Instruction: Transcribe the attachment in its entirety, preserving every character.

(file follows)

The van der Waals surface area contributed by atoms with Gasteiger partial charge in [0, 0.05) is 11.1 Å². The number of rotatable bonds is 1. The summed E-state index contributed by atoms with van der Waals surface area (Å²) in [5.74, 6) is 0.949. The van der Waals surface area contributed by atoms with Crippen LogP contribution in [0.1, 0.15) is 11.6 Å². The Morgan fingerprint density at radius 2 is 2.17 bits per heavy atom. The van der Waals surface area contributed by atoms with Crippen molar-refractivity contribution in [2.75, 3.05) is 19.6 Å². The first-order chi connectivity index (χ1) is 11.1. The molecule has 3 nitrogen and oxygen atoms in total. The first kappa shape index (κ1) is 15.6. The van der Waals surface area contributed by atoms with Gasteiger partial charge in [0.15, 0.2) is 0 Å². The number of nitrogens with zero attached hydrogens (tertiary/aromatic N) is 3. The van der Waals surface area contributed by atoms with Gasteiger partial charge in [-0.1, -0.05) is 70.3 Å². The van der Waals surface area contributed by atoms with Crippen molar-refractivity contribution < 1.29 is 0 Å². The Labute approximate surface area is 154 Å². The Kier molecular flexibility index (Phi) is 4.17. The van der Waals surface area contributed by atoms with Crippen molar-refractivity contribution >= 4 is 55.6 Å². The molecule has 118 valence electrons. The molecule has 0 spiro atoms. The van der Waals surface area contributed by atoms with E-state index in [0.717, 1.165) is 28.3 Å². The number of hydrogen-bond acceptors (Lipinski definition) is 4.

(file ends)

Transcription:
The van der Waals surface area contributed by atoms with Gasteiger partial charge in [0, 0.05) is 11.1 Å². The number of rotatable bonds is 1. The summed E-state index contributed by atoms with van der Waals surface area (Å²) in [5.74, 6) is 0.949. The van der Waals surface area contributed by atoms with Crippen LogP contribution in [0.1, 0.15) is 11.6 Å². The Morgan fingerprint density at radius 2 is 2.17 bits per heavy atom. The van der Waals surface area contributed by atoms with Crippen molar-refractivity contribution in [2.75, 3.05) is 19.6 Å². The first-order chi connectivity index (χ1) is 11.1. The molecule has 3 nitrogen and oxygen atoms in total. The first kappa shape index (κ1) is 15.6. The van der Waals surface area contributed by atoms with Gasteiger partial charge in [0.15, 0.2) is 0 Å². The number of nitrogens with zero attached hydrogens (tertiary/aromatic N) is 3. The van der Waals surface area contributed by atoms with Gasteiger partial charge in [-0.1, -0.05) is 70.3 Å². The van der Waals surface area contributed by atoms with Crippen molar-refractivity contribution < 1.29 is 0 Å². The Labute approximate surface area is 154 Å². The Kier molecular flexibility index (Phi) is 4.17. The van der Waals surface area contributed by atoms with Crippen molar-refractivity contribution >= 4 is 55.6 Å². The molecule has 118 valence electrons. The molecule has 0 spiro atoms. The van der Waals surface area contributed by atoms with E-state index in [0.717, 1.165) is 28.3 Å². The number of hydrogen-bond acceptors (Lipinski definition) is 4.